THE Department of Health and the HSE are making no real efforts to tackle the issue of mental health, according to a Castlebar councillor.
Cllr Michael Kilcoyne made the criticism at last Thursday’s meeting of Castlebar Town Council where the authority received a presentation from the Mayo Suicide Forum.
Mary O’Sullivan, Resource Officer for Suicide Prevention for HSE West, and Breda Ruane, Youth Officer with Mayo VEC, addressed the meeting, informing the council of the efforts of the Forum to co-ordinate suicide and mental health support groups and services.
However several councillors took issue with wider efforts to tackle increased cases of mental ill-health and rising suicide rates.
“I’d like to say ye’ve been doing an excellent job but I cannot say that. There have been eight suicides in Mayo this year. Your organisation is trying to do the best and so are many others. But it is not succeeding. The message is not getting across to the people who need it,” said Cllr Kilcoyne.
He said he knew of cases where people weren’t getting the care they needed.
“I am satisfied that it is the case that people can’t access the services. I am satisfied that it is the case that people have gone to the general hospital in this county after having taken an overdose and they have a difficulty in understanding the doctor because he can’t speak decent English. Then there’s no follow-up and a couple of weeks later that person is dead.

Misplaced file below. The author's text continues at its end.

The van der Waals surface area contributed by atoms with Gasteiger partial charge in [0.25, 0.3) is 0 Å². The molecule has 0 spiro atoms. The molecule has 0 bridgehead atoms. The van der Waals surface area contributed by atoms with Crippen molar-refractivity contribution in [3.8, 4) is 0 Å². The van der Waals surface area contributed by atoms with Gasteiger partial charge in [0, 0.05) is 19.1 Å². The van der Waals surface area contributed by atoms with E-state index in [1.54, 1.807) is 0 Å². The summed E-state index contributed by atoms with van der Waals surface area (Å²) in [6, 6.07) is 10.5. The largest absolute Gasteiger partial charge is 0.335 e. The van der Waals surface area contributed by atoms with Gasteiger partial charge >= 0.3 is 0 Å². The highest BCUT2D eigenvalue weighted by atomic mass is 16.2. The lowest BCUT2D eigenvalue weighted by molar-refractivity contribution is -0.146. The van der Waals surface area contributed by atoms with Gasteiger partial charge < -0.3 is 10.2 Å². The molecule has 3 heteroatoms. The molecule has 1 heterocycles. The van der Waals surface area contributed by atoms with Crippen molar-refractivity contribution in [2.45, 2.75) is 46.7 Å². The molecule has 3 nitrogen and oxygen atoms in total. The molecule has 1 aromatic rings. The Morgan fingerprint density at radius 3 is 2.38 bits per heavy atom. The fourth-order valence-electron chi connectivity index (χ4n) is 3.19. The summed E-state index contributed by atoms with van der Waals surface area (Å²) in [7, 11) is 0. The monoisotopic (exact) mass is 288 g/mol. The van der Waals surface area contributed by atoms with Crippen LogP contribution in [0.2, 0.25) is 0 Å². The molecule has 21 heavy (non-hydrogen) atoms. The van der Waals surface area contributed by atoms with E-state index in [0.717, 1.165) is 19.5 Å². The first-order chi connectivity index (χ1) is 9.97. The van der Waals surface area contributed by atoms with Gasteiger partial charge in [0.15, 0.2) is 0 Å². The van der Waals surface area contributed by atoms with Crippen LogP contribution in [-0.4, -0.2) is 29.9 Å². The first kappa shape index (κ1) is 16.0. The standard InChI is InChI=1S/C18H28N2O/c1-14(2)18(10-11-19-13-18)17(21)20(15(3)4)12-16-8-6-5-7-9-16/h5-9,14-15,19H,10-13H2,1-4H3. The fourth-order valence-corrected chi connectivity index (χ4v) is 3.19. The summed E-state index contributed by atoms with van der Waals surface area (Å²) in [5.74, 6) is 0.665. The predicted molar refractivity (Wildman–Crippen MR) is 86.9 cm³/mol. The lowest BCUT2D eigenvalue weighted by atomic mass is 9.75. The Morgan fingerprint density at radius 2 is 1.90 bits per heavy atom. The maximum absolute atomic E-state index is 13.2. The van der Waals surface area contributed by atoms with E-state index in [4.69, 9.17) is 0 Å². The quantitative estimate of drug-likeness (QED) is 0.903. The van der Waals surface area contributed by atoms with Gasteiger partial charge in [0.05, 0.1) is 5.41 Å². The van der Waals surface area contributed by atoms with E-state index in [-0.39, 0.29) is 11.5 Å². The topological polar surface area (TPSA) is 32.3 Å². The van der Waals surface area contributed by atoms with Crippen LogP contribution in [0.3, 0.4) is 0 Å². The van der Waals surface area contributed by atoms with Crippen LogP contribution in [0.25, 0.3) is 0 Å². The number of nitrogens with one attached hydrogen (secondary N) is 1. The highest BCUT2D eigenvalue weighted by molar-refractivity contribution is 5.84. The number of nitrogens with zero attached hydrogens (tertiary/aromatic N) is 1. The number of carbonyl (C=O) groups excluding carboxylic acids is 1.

“I don’t think there’s any real efforts being made by the Department of Health on the issue of mental health. Beds are being lost in Castlebar and Ballina. Thirty beds are all that are available in this county for people that need help. If people need help, they don’t know what to do. Some well-heeled people in the HSE are not doing their job.”
Cllr Harry Barrett said that the level of care afforded to people with mental health problems in this country was a huge problem.
“The mental health services are a disgrace. A guest speaker at the recent Irish annual conference of psychotherapists lacerated them for their reliance on prescription drugs like benzodiazepines at the expense of ‘talk therapy’.
“A lot of money is being made on mental health drugs and they are being used as a substitute for proper therapy. What we have here [with the forum] is the genesis of the proper way to do things.”
Cllr Therese Ruane said the level of spending by the government demonstrated how the problem was being addressed.
“The budget for mental health as a percentage of the total spend on health is 9 per cent I think. That percentage shows where the priority is, it shows the issue isn’t being taken seriously.”
Mary O’Sullivan told the meeting that they were aiming to get all the disparate groups to work together in order to make it easier for people with problems to ‘reach out’.
Breda Ruane added that plans were ongoing for the provision of a centre in Castlebar similar to ‘Jigsaw’ in Galway to offer a support service for young people affected by mental ill-health.
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